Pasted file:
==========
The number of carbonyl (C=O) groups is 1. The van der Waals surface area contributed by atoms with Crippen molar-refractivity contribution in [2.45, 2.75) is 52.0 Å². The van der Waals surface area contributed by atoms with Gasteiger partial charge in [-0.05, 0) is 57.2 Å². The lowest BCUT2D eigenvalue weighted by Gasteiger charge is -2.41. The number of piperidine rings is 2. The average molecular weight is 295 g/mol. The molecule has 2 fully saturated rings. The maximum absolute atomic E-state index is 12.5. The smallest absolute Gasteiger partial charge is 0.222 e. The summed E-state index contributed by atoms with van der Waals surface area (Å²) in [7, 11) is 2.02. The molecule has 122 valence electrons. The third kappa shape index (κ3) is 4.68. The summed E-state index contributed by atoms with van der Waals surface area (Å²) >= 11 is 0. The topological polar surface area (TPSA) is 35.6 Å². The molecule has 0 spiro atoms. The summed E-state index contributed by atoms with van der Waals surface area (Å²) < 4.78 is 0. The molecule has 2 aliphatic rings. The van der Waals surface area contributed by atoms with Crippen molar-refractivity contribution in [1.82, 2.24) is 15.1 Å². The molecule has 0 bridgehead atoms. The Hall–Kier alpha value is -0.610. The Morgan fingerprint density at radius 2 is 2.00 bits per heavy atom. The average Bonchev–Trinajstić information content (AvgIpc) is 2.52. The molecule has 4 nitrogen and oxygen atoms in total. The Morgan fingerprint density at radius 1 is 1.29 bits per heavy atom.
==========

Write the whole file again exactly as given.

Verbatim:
The number of carbonyl (C=O) groups is 1. The van der Waals surface area contributed by atoms with Crippen molar-refractivity contribution in [2.45, 2.75) is 52.0 Å². The van der Waals surface area contributed by atoms with Gasteiger partial charge in [-0.05, 0) is 57.2 Å². The lowest BCUT2D eigenvalue weighted by Gasteiger charge is -2.41. The number of piperidine rings is 2. The average molecular weight is 295 g/mol. The molecule has 2 fully saturated rings. The maximum absolute atomic E-state index is 12.5. The smallest absolute Gasteiger partial charge is 0.222 e. The summed E-state index contributed by atoms with van der Waals surface area (Å²) in [7, 11) is 2.02. The molecule has 122 valence electrons. The third kappa shape index (κ3) is 4.68. The summed E-state index contributed by atoms with van der Waals surface area (Å²) >= 11 is 0. The topological polar surface area (TPSA) is 35.6 Å². The molecule has 0 spiro atoms. The summed E-state index contributed by atoms with van der Waals surface area (Å²) < 4.78 is 0. The molecule has 2 aliphatic rings. The van der Waals surface area contributed by atoms with Crippen molar-refractivity contribution in [1.82, 2.24) is 15.1 Å². The molecule has 0 bridgehead atoms. The Hall–Kier alpha value is -0.610. The Morgan fingerprint density at radius 2 is 2.00 bits per heavy atom. The average Bonchev–Trinajstić information content (AvgIpc) is 2.52. The molecule has 4 nitrogen and oxygen atoms in total. The Morgan fingerprint density at radius 1 is 1.29 bits per heavy atom.